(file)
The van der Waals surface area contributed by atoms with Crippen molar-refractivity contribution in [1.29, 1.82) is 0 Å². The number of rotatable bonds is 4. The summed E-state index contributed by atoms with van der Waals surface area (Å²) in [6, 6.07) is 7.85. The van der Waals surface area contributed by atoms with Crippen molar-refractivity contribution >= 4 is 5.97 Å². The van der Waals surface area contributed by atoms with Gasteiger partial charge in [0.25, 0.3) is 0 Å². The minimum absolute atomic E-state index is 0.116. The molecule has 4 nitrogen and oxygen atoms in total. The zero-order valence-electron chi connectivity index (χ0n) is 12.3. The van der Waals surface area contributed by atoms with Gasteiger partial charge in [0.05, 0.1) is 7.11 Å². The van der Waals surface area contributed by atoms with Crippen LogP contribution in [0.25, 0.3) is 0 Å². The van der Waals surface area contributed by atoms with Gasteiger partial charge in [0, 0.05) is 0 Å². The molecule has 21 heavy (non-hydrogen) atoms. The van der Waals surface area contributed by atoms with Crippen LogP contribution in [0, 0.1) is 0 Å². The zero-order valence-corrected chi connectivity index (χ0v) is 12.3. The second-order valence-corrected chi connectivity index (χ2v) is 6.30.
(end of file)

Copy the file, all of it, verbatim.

The van der Waals surface area contributed by atoms with Crippen molar-refractivity contribution in [1.29, 1.82) is 0 Å². The number of rotatable bonds is 4. The summed E-state index contributed by atoms with van der Waals surface area (Å²) in [6, 6.07) is 7.85. The van der Waals surface area contributed by atoms with Crippen molar-refractivity contribution >= 4 is 5.97 Å². The van der Waals surface area contributed by atoms with Gasteiger partial charge in [0.25, 0.3) is 0 Å². The minimum absolute atomic E-state index is 0.116. The molecule has 4 nitrogen and oxygen atoms in total. The zero-order valence-electron chi connectivity index (χ0n) is 12.3. The van der Waals surface area contributed by atoms with Gasteiger partial charge in [0.05, 0.1) is 7.11 Å². The van der Waals surface area contributed by atoms with Crippen LogP contribution in [0.25, 0.3) is 0 Å². The van der Waals surface area contributed by atoms with Gasteiger partial charge in [0, 0.05) is 0 Å². The molecule has 21 heavy (non-hydrogen) atoms. The van der Waals surface area contributed by atoms with Crippen LogP contribution in [0, 0.1) is 0 Å². The zero-order valence-corrected chi connectivity index (χ0v) is 12.3. The second-order valence-corrected chi connectivity index (χ2v) is 6.30.